The Dodgers are in the market for a shortstop and are one of the richest teams in baseball. It might surprise you to learn that the agent for a prominent free-agent shortstop thinks there might be a fit between his client and Los Angeles.
At the GM meetings in Las Vegas on Wednesday, superagent Scott Boras addressed questions about his client Carlos Correa, who famously cheated to steal the 2017 World Series from the Dodgers. As Bill Plunkett reports in the Orange County Register, Boras thinks it’s a non-issue.
“I don’t think anybody cares about something that occurred long ago and is now remedied,” Boras said. “Because their goal is they have to win. And it’s hard to win. You don’t let certain things get in the way in professional sports.
“I can go back and think of a lot of things historically that have occurred. Rivalries – Red Sox players playing for the Yankees, Yankees players playing for the Red Sox, Giants and Dodgers players moving to one another. That is all something that’s common in professional baseball. So I would expect that teams are always going to do what’s best for them that they feel will help them to be competitive.”
Boras is right, at least to an extent. Duke Snider finished his career as a Giant, and Orel Hershiser spent a year in San Francisco near the end of his career, too. Ten years after attacking Dodgers catcher John Roseboro with a bat on the field, Juan Marichal was finishing his career in Dodger blue. At least 200 players have played for both the Dodgers and Giants.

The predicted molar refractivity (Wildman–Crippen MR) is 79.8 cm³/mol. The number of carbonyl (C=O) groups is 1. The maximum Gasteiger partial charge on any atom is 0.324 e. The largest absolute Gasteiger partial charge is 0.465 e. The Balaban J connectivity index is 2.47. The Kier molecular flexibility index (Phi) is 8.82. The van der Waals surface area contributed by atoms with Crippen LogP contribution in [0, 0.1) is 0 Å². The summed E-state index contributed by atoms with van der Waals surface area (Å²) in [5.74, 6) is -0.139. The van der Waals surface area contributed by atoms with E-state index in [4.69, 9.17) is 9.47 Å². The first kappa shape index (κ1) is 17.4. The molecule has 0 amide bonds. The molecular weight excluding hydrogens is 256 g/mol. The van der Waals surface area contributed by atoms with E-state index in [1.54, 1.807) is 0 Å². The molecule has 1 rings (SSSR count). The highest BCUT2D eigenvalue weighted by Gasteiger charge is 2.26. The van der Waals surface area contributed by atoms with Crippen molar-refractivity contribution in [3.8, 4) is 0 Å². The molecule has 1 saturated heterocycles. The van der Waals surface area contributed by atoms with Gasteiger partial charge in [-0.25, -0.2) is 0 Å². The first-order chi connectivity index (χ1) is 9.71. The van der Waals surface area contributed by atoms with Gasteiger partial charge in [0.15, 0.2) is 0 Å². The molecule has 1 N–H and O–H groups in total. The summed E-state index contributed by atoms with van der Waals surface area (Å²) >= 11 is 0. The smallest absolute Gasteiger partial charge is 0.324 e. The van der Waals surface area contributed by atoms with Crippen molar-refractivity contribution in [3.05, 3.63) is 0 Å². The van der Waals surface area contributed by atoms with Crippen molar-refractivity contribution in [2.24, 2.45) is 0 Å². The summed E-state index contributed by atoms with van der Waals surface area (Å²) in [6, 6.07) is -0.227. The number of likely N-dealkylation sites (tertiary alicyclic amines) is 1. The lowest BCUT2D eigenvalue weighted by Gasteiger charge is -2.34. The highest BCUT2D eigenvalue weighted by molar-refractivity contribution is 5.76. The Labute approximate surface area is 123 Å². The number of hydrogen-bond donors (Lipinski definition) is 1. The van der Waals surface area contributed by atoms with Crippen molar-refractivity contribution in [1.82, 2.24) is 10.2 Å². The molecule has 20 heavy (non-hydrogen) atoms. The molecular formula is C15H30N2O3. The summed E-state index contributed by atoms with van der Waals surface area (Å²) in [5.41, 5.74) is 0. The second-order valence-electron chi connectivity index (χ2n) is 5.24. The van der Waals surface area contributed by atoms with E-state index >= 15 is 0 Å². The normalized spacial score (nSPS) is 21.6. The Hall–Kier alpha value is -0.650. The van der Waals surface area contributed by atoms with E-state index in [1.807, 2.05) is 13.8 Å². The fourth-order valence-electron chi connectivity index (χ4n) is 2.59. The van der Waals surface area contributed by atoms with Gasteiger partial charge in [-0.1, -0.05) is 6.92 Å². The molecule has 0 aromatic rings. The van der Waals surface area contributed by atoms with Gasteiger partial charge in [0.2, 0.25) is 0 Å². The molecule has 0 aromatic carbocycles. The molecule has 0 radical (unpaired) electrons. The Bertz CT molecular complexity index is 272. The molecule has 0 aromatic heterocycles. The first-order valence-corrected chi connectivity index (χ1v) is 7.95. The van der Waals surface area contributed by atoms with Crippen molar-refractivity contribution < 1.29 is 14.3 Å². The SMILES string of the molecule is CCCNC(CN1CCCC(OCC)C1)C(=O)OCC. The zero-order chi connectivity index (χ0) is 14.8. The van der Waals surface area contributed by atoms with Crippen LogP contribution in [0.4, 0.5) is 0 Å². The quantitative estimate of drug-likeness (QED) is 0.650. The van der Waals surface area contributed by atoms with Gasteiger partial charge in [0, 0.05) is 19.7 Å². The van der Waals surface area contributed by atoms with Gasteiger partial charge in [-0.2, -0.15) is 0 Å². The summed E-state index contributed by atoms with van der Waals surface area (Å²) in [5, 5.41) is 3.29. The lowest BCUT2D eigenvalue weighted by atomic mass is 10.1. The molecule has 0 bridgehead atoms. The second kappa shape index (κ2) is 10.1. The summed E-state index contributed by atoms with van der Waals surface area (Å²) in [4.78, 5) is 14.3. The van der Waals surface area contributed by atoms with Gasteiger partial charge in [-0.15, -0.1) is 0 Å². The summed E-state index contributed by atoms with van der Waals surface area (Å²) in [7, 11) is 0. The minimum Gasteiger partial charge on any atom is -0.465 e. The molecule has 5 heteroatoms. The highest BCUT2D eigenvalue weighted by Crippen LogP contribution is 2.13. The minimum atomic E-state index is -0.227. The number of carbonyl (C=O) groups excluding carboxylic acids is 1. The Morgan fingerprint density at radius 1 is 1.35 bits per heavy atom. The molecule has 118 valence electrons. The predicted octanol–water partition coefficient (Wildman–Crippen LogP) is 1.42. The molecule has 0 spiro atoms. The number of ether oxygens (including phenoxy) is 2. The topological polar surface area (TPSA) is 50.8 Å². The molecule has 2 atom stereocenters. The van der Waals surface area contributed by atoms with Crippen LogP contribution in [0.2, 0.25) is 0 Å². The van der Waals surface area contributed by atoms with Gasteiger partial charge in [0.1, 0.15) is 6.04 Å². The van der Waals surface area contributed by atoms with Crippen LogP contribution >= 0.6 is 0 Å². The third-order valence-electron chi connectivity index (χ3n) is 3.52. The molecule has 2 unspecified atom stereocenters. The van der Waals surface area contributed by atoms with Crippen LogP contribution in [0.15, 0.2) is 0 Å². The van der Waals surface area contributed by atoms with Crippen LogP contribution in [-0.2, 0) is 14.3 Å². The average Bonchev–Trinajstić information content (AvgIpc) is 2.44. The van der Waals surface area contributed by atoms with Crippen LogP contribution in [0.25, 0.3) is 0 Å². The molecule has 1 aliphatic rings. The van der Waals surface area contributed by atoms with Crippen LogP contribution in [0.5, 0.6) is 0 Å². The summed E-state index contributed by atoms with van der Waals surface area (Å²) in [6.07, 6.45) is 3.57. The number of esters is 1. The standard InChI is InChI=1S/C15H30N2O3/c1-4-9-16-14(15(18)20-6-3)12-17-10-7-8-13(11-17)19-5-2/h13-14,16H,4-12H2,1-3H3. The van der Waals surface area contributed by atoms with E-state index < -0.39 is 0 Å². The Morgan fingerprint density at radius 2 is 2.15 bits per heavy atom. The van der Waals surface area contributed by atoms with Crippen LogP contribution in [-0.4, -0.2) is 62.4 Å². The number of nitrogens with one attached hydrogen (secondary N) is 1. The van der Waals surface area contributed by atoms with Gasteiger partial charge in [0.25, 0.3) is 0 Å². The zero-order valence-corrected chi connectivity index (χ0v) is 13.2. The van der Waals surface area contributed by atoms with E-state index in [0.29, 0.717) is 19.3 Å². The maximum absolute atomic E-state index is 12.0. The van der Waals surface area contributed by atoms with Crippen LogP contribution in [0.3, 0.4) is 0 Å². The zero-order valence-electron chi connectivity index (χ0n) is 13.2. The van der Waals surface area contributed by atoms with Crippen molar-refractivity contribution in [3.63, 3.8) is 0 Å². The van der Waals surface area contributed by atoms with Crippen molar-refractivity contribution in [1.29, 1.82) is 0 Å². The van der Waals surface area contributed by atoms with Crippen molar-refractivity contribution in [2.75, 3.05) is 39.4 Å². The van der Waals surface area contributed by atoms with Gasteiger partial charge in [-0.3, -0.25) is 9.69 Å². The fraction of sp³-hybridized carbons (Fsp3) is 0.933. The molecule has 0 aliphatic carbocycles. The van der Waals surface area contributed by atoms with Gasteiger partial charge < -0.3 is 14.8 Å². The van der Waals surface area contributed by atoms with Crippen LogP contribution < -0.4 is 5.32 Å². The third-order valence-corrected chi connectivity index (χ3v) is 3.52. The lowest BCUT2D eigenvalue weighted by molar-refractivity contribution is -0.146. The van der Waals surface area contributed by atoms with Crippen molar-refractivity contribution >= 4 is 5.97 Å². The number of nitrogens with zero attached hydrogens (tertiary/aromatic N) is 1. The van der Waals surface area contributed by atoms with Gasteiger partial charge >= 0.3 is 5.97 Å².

On the other hand, Correa’s situation is somewhat unique. The Dodgers and Giants have a rivalry that is mostly based on baseball. To the extent that the Dodgers and Astros have a rivalry, it started just off the field, in a tunnel to the Houston clubhouse. The Dodgers/Giants rivalry is built on mutual respect; the Dodgers/Astros issue is built on one team’s lack of respect for the game of baseball. And while Boras says the issue is “now remedied,” no players were punished and Houston still flies their illegitimate World Series banner, so no, it’s not extremely remedied, Scott.
Still, in the end, Boras is right that the Dodgers and their fans want a winning team. There is definitely some subset of Dodger fans who would compare signing Correa to selling one’s soul, and some might even stop watching the Dodgers because of that. Maybe that’s enough to keep L.A. from going after Correa.
But in the end, putting together the best team possible might end up being the most important thing.
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